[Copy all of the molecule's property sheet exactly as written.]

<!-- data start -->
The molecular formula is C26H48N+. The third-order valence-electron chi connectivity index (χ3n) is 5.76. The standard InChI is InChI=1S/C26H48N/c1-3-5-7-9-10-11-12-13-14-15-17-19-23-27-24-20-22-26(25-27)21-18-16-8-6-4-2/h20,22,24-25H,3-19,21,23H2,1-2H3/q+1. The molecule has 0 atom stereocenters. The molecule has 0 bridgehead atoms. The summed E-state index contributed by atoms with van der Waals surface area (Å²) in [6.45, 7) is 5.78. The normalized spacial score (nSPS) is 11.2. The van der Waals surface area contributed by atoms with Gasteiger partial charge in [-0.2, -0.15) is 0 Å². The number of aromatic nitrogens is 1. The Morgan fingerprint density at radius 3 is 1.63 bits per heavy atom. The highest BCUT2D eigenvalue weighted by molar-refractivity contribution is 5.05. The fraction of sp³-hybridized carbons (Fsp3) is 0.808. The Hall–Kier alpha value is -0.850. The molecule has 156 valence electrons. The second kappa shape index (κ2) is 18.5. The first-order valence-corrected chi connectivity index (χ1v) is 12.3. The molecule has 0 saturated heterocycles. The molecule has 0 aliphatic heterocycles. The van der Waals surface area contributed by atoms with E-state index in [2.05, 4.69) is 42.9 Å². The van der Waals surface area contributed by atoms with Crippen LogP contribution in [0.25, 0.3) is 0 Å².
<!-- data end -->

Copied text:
The molecular formula is C26H48N+. The third-order valence-electron chi connectivity index (χ3n) is 5.76. The standard InChI is InChI=1S/C26H48N/c1-3-5-7-9-10-11-12-13-14-15-17-19-23-27-24-20-22-26(25-27)21-18-16-8-6-4-2/h20,22,24-25H,3-19,21,23H2,1-2H3/q+1. The molecule has 0 atom stereocenters. The molecule has 0 bridgehead atoms. The summed E-state index contributed by atoms with van der Waals surface area (Å²) in [6.45, 7) is 5.78. The normalized spacial score (nSPS) is 11.2. The van der Waals surface area contributed by atoms with Gasteiger partial charge in [-0.2, -0.15) is 0 Å². The number of aromatic nitrogens is 1. The Morgan fingerprint density at radius 3 is 1.63 bits per heavy atom. The highest BCUT2D eigenvalue weighted by molar-refractivity contribution is 5.05. The fraction of sp³-hybridized carbons (Fsp3) is 0.808. The Hall–Kier alpha value is -0.850. The molecule has 156 valence electrons. The second kappa shape index (κ2) is 18.5. The first-order valence-corrected chi connectivity index (χ1v) is 12.3. The molecule has 0 saturated heterocycles. The molecule has 0 aliphatic heterocycles. The van der Waals surface area contributed by atoms with E-state index in [2.05, 4.69) is 42.9 Å². The van der Waals surface area contributed by atoms with Crippen LogP contribution in [0.25, 0.3) is 0 Å².